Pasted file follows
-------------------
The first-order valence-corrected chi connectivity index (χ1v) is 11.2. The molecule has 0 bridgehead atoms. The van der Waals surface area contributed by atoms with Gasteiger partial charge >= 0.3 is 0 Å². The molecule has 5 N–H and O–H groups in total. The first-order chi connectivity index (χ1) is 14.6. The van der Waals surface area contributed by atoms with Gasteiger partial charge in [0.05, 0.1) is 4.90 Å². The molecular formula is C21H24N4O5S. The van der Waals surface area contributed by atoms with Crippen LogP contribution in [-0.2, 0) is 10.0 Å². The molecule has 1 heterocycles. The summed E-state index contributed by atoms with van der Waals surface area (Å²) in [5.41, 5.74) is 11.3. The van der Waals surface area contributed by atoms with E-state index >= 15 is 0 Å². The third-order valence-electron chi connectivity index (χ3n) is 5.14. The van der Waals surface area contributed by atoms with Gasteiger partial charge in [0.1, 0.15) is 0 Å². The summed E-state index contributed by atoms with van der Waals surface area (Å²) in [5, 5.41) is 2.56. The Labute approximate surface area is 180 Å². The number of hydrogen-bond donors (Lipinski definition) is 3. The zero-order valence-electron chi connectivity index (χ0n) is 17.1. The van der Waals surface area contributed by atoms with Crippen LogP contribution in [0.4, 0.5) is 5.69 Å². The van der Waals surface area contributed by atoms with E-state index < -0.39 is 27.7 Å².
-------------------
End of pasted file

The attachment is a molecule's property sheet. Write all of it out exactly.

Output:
The first-order valence-corrected chi connectivity index (χ1v) is 11.2. The molecule has 0 bridgehead atoms. The van der Waals surface area contributed by atoms with Gasteiger partial charge >= 0.3 is 0 Å². The molecule has 5 N–H and O–H groups in total. The first-order chi connectivity index (χ1) is 14.6. The van der Waals surface area contributed by atoms with Gasteiger partial charge in [0.05, 0.1) is 4.90 Å². The molecular formula is C21H24N4O5S. The van der Waals surface area contributed by atoms with Crippen LogP contribution in [-0.2, 0) is 10.0 Å². The molecule has 1 heterocycles. The summed E-state index contributed by atoms with van der Waals surface area (Å²) in [5.41, 5.74) is 11.3. The van der Waals surface area contributed by atoms with E-state index >= 15 is 0 Å². The third-order valence-electron chi connectivity index (χ3n) is 5.14. The van der Waals surface area contributed by atoms with Gasteiger partial charge in [0.1, 0.15) is 0 Å². The summed E-state index contributed by atoms with van der Waals surface area (Å²) in [5, 5.41) is 2.56. The Labute approximate surface area is 180 Å². The number of hydrogen-bond donors (Lipinski definition) is 3. The zero-order valence-electron chi connectivity index (χ0n) is 17.1. The van der Waals surface area contributed by atoms with Crippen LogP contribution in [0.4, 0.5) is 5.69 Å². The van der Waals surface area contributed by atoms with E-state index < -0.39 is 27.7 Å².